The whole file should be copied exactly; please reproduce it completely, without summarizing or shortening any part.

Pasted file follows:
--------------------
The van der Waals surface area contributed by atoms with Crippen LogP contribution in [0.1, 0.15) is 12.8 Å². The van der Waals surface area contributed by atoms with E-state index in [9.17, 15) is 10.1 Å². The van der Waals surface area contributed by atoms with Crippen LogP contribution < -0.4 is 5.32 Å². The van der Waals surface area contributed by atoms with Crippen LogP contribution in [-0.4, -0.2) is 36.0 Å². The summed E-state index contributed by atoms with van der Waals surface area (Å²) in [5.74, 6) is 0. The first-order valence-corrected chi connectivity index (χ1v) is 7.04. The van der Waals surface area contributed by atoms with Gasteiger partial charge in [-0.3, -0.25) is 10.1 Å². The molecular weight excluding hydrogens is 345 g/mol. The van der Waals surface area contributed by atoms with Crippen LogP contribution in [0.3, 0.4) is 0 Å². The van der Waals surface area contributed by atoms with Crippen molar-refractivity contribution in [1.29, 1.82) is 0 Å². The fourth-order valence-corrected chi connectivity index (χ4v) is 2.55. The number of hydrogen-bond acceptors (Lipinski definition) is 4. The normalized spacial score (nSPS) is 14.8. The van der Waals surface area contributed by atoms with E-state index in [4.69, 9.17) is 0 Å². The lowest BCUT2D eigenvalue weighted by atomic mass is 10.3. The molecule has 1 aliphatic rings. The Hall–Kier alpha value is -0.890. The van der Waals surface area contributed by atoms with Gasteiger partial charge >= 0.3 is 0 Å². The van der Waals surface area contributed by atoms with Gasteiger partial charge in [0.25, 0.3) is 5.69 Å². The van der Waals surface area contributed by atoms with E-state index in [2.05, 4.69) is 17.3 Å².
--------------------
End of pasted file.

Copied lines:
The van der Waals surface area contributed by atoms with Crippen LogP contribution in [0.1, 0.15) is 12.8 Å². The van der Waals surface area contributed by atoms with E-state index in [9.17, 15) is 10.1 Å². The van der Waals surface area contributed by atoms with Crippen LogP contribution < -0.4 is 5.32 Å². The van der Waals surface area contributed by atoms with Crippen LogP contribution in [-0.4, -0.2) is 36.0 Å². The summed E-state index contributed by atoms with van der Waals surface area (Å²) in [5.74, 6) is 0. The first-order valence-corrected chi connectivity index (χ1v) is 7.04. The van der Waals surface area contributed by atoms with Gasteiger partial charge in [-0.3, -0.25) is 10.1 Å². The molecular weight excluding hydrogens is 345 g/mol. The van der Waals surface area contributed by atoms with Crippen LogP contribution in [0.3, 0.4) is 0 Å². The van der Waals surface area contributed by atoms with Crippen molar-refractivity contribution in [1.29, 1.82) is 0 Å². The fourth-order valence-corrected chi connectivity index (χ4v) is 2.55. The number of hydrogen-bond acceptors (Lipinski definition) is 4. The normalized spacial score (nSPS) is 14.8. The van der Waals surface area contributed by atoms with E-state index in [4.69, 9.17) is 0 Å². The lowest BCUT2D eigenvalue weighted by atomic mass is 10.3. The molecule has 1 aliphatic rings. The Hall–Kier alpha value is -0.890. The van der Waals surface area contributed by atoms with Gasteiger partial charge >= 0.3 is 0 Å². The van der Waals surface area contributed by atoms with Gasteiger partial charge in [0.25, 0.3) is 5.69 Å². The van der Waals surface area contributed by atoms with E-state index in [2.05, 4.69) is 17.3 Å².